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Biomaterials. 2013 Jan;34(4):864-74. doi: 10.1016/j.biomaterials.2012.10.032. Epub 2012 Nov 3.

The importance of microstructural variations on the fracture toughness of human dentin.

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Department of Mechanical Engineering, University of Maryland Baltimore County, Baltimore, MD 21250, USA.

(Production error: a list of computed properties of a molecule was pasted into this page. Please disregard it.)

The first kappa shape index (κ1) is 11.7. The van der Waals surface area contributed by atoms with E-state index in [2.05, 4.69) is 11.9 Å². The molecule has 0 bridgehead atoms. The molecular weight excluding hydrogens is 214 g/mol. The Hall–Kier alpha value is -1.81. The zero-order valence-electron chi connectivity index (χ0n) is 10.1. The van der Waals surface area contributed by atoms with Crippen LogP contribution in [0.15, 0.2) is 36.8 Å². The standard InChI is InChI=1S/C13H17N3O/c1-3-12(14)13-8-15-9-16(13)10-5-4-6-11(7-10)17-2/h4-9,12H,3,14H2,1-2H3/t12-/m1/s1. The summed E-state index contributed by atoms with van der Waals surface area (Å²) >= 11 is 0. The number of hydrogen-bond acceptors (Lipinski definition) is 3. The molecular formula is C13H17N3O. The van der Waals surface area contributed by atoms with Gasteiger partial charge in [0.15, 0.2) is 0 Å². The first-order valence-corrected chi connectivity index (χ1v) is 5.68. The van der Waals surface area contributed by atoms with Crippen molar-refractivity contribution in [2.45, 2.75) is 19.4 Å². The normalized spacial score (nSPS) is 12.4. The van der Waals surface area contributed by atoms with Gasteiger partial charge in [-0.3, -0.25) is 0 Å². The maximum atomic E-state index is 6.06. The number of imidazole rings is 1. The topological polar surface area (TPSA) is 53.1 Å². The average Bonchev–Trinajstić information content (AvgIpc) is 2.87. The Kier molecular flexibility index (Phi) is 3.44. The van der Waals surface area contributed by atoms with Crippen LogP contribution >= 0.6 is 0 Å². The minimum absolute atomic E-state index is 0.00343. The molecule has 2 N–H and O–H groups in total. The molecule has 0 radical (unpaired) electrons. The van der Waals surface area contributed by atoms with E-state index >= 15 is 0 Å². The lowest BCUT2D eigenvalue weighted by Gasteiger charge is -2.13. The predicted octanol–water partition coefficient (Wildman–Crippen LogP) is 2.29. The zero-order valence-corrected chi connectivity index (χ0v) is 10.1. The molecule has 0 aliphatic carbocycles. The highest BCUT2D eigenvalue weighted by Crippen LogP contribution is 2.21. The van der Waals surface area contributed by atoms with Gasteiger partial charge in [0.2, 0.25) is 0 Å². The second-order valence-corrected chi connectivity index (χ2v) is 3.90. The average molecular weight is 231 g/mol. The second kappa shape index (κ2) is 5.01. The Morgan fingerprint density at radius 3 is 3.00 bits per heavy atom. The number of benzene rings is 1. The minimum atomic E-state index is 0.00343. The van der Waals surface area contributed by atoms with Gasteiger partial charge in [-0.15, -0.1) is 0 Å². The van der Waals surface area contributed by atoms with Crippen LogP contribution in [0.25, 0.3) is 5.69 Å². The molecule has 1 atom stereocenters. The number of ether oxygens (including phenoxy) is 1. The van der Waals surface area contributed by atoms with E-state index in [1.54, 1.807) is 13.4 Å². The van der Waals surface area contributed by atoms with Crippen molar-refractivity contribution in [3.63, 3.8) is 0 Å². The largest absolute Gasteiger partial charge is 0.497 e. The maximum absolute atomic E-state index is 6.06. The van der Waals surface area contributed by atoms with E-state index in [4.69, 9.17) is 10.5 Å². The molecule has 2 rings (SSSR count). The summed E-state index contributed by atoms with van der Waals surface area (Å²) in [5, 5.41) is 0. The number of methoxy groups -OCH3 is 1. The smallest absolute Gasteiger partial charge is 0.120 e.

The crack growth resistance of human dentin was characterized as a function of relative distance from the DEJ and the corresponding microstructure. Compact tension specimens were prepared from the coronal dentin of caries-free 3rd molars. The specimens were sectioned from either the outer, middle or inner dentin. Stable crack extension was achieved under Mode I quasi-static loading, with the crack oriented in-plane with the tubules, and the crack growth resistance was characterized in terms of the initiation (K(o)), growth (K(g)) and plateau (K(p)) toughness. A hybrid approach was also used to quantify the contribution of dominant mechanisms to the overall toughness. Results showed that human dentin exhibits increasing crack growth resistance with crack extension in all regions, and that the fracture toughness of inner dentin (2.2 ± 0.5 MPa·m(0.5)) was significantly lower than that of middle (2.7 ± 0.2 MPa·m(0.5)) and outer regions (3.4 ± 0.3 MPa·m(0.5)). Extrinsic toughening, composed mostly of crack bridging, was estimated to cause an average increase in the fracture energy of 26% in all three regions. Based on these findings, dental restorations extended into deep dentin are much more likely to cause tooth fracture due to the greater potential for introduction of flaws and decrease in fracture toughness with depth.

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